SAN FRANCISCO—San Francisco Mayor London Breed revealed on Monday, January 7, the release of San Francisco’s Five-Year Financial Plan for Fiscal Years (FYs) 2019-2020 through 2023-2024. According to the Mayor’s website, the Financial Plan projects that while San Francisco will experience continued strong, but slowing growth in tax revenues over the next five years, the cost of city services will outdo growth in tax revenues, resulting in ongoing structural deficits.

The city of San Francisco has to take corrective action, the projected gap between revenues and expenditures will increase from a deficit of $107 million in FY 2019-2020 to approximately $644 million by FY 2023-2024. The city’s budget deficit for the upcoming two fiscal years, FY 2019-20 and FY 2020-21, is projected to be approximately $271 million.

“We need to make sensible choices in the short-term because while we continue to enjoy good economic times and strong revenue growth, we know that we cannot expect that to continue forever,” said Mayor Breed. “I am committed to making sure we are helping the residents of our City who have the greatest needs, and that we are spending City funds effectively and efficiently.”

To ensure stability, the Financial Plan proposes a package of fiscal strategies targeted at slowing projected expenditure growth, including managing employee wage and benefit costs, limiting non-personnel cost growth, and capital and debt restructuring. These fiscal strategies, if executed, would still allow the city’s expenditures to grow by 16 percent over the next five years.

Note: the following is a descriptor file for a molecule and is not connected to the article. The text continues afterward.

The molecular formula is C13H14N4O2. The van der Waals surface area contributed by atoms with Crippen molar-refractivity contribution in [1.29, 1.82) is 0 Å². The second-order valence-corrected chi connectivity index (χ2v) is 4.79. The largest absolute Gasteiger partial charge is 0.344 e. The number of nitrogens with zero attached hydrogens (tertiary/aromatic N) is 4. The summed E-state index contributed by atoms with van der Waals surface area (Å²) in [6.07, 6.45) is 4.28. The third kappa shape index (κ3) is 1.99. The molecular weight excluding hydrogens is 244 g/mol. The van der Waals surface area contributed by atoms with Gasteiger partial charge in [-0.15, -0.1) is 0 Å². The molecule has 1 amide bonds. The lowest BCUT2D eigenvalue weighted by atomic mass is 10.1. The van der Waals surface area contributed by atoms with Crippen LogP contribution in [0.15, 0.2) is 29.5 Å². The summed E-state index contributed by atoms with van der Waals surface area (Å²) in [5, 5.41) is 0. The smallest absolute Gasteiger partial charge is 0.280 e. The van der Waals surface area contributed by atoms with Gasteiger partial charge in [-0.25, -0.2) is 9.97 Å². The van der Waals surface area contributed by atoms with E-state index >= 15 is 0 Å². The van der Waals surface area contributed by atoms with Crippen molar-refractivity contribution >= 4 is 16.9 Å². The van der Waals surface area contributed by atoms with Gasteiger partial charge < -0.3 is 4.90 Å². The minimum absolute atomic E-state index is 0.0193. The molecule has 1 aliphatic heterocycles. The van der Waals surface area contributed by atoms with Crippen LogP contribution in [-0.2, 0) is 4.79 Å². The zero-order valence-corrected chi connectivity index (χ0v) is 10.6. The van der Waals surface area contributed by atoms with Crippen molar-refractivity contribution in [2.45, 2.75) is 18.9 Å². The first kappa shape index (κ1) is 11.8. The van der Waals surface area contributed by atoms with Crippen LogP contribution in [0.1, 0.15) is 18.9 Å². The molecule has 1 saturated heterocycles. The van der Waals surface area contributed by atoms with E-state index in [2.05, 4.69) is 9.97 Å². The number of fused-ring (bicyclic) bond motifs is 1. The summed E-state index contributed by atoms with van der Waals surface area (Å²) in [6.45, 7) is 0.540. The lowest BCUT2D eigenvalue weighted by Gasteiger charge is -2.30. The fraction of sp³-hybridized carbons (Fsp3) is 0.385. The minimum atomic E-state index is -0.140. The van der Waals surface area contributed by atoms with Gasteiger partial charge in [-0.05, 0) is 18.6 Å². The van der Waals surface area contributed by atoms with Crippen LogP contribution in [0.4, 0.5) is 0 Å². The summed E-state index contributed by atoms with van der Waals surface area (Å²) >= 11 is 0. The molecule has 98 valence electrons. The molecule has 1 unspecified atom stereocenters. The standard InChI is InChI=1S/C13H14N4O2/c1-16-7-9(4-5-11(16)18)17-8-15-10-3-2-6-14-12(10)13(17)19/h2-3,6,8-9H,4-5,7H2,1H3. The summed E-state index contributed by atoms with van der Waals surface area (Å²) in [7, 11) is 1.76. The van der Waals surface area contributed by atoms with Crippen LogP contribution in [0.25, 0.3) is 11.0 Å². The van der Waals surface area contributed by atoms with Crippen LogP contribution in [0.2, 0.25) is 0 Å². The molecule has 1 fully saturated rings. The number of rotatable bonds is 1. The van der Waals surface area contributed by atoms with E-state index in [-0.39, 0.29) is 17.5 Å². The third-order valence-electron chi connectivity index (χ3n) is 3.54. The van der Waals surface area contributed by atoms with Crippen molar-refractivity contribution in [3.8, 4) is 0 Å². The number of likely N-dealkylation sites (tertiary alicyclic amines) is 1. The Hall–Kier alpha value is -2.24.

The Financial Plan does not assume excess Educational Revenue Augmentation Fund (ERAF) revenue in the forecast, though it was recently recognized as a windfall in the current budget year, due to the unpredictable nature of the funding source.

The report does note that the United States is experiencing the second longest period of economic expansion since World War II and if an economic slowdown or loss in state or federal revenue transpired, the fiscal strategies outlined in the Financial Plan would not be sufficient to close the large gaps between revenues and expenditures. The Financial Plan includes an assessment of the potential impact of an economic downturn on the City’s five-year outlook.

Since the last economic recession, important efforts and policy changes have been made to improve San Francisco’s financial standing and better guard against the next financial downturn. San Francisco is still facing a persistent structural deficit, largely due to increases in employee costs, increases to voter mandated baselines and set-asides, and growing required contributions to support existing entitlement programs.

The Financial Plan projects that available General Fund revenue sources will increase by $759 million, roughly 14 percent over the next five years. Total expenditures are projected to grow by $1.4 billion, or 25 percent, during the same time frame, including: $598 million in employee salary, pension, and benefit cost growth (43 percent of total expenditure growth); $401 million in citywide operating cost increases (28 percent of total expenditure growth); $239 million in baseline and reserve growth (17 percent of total expenditure growth); and, $165 million in other departmental operating cost increases (12 percent of total expenditure growth).

The Five-Year Financial Plan is required under Proposition A, a charter amendment approved by voters back in November 2009. The City Charter demands the plan to forecast expenditures and revenues during the five-year period, propose actions to balance revenues and expenditures during each year of the plan, and discuss strategic goals for City departments. The Financial Plan is co-authored by the Mayor’s Office, the Controller’s Office, and the Board of Supervisors’ Budget and Legislative Analyst.

Mayor Breed is expected to submit a balanced budget to the San Francisco Board of Supervisors by June 1.